While the above provides a full and complete disclosure of the preferred embodiment of the invention, various modifications, alternate constructions and equivalents may be employed. For example, while specific circuit elements have been described above, other specific elements may be employed, depending on the requirements of a particular application. Therefore, the above description and illustrations should not be construed as limiting the scope of the invention, which is defined by the appended claims.
|Patente citada||Fecha de presentación||Fecha de publicación||Solicitante||Título|
|US4373549 *||12 Feb 1979||15 Feb 1983||Hewlett-Packard Company||Mass flow/pressure control system|
|US4475388 *||7 Oct 1982||9 Oct 1984||Nippon Soken, Inc.||Thermal flowmeter with temperature compensation|
|US4504922 *||28 Oct 1982||12 Mar 1985||At&T Bell Laboratories||Condition sensor|
|US4961348 *||16 Dic 1988||9 Oct 1990||Ulrich Bonne||Flowmeter fluid composition correction|
|US5460038 *||22 Dic 1993||24 Oct 1995||Curtin Matheson Scientific, Inc.||Acoustic displacement flow meter|
|Patente citante||Fecha de presentación||Fecha de publicación||Solicitante||Título|
|US7725270 *||10 Mar 2006||25 May 2010||Expro Meters, Inc.||Industrial flow meter having an accessible digital interface|
|US8056409 *||29 Ago 2006||15 Nov 2011||Richard Steven||Hybrid flowmeter that includes an integral vortex flowmeter and a differential flow meter|
|US8393228 *||16 May 2011||12 Mar 2013||Mindray Medical Sweden Ab||Method and system for measuring a flow|
|US8438933 *||15 Jul 2009||14 May 2013||Restek Corporation||Flowmeter and manifold therefor|
|US20060042236 *||19 Ago 2005||2 Mar 2006||Kabasin Daniel F||Method and apparatus for controlling exhaust gas flow rate|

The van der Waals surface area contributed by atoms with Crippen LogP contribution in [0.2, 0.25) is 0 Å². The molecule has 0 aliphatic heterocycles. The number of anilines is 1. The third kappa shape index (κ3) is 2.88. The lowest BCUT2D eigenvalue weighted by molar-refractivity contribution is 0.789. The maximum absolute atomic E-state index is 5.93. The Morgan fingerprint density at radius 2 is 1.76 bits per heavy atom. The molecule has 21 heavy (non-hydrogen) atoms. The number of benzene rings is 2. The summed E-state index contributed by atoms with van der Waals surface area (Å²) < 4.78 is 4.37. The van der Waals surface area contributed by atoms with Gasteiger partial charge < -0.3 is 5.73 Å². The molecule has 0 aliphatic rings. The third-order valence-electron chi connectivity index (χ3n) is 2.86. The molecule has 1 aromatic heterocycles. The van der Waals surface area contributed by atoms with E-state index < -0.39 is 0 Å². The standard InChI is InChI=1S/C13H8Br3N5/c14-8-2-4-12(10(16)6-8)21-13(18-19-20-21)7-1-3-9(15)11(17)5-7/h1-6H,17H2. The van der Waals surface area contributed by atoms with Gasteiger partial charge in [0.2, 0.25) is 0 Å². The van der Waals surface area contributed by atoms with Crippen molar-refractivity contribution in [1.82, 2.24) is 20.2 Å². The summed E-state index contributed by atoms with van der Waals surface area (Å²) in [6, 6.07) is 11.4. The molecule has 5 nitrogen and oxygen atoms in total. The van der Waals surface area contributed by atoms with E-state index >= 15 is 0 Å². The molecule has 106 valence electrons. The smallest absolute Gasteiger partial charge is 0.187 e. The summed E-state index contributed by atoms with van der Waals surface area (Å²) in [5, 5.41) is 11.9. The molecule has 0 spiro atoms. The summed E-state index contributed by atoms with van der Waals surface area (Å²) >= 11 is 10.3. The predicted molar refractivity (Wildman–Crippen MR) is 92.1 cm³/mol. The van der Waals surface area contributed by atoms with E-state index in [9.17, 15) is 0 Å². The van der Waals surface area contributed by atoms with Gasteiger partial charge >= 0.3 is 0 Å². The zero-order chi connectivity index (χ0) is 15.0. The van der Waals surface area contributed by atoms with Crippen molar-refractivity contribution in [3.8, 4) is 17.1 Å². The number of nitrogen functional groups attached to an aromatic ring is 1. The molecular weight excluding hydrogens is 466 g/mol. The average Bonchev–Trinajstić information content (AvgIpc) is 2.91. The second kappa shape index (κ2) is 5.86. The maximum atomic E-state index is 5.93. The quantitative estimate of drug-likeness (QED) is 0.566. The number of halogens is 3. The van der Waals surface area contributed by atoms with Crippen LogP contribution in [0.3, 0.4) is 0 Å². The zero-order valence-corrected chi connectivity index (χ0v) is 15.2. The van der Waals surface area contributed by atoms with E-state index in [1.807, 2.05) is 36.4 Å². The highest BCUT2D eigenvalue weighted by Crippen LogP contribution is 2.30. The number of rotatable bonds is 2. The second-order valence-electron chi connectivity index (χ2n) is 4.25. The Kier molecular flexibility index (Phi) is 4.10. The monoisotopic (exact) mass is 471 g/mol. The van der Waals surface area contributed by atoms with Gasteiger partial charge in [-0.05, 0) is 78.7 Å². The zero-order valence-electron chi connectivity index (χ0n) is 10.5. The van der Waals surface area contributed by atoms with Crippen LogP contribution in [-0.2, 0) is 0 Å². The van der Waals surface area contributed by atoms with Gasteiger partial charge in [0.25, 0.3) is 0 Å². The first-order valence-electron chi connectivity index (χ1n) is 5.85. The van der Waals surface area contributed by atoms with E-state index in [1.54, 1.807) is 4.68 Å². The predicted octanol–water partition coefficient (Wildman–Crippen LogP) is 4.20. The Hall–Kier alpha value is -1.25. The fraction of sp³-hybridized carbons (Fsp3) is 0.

|US20060201430 *||10 Mar 2006||14 Sep 2006||Davis Michael A||Industrial flow meter having an accessible digital interface|
|US20100224009 *||29 Ago 2006||9 Sep 2010||Richard Steven||Flow Metering|
|US20110011185 *||20 Ene 2011||Grove William D||Flowmeter and manifold therefor|
|US20110011591 *||16 Jul 2010||20 Ene 2011||Larry Watters||Temporary fluid diversion agents for use in geothermal well applications|
|US20110283772 *||24 Nov 2011||Mindray Medical Sweden Ab||Method and system for measuring a flow|
|EP2454562A1 *||14 Jul 2010||23 May 2012||Restek Corporation||Flowmeter and manifold therefor|
|WO2011008273A1 *||14 Jul 2010||20 Ene 2011||Restek Corporation||Flowmeter and manifold therefor|
|Clasificación de EE.UU.||73/203|
|Clasificación internacional||G01F3/20, G01F3/22, G01F1/34, G01F1/00, G01F1/36, G01F1/38|
|Clasificación cooperativa||G01F1/383, G01F3/20, G01F3/22, G01F1/34, G01F1/36|
|Clasificación europea||G01F3/20, G01F1/34, G01F1/36, G01F3/22, G01F1/38A|
|20 Oct 1995||AS||Assignment|
Owner name: J&W SCIENTIFIC INCORPORATED, CALIFORNIA
Free format text: ASSIGNMENT OF ASSIGNORS INTEREST;ASSIGNOR:FISIONS U.S. INC.;REEL/FRAME:007744/0445
Effective date: 19951013
Owner name: FISONS U.S. INC., TEXAS
Free format text: ASSIGNMENT OF ASSIGNORS INTEREST;ASSIGNOR:CURTIN MATHESON SCIENTIFIC, INC.;REEL/FRAME:007744/0441
Effective date: 19951013
|29 Sep 1998||AS||Assignment|
Owner name: IBJS, NEW YORK
Free format text: SECURITY AGREEMENT;ASSIGNOR:J&W SCIENTIFIC INCORPORATED;REEL/FRAME:009479/0199
Effective date: 19980811
|31 Ago 2001||FPAY||Fee payment|
Year of fee payment: 4
|4 Oct 2001||AS||Assignment|
|29 Sep 2003||AS||Assignment|
|6 Sep 2005||FPAY||Fee payment|
Year of fee payment: 8
|5 Ago 2009||FPAY||Fee payment|
Year of fee payment: 12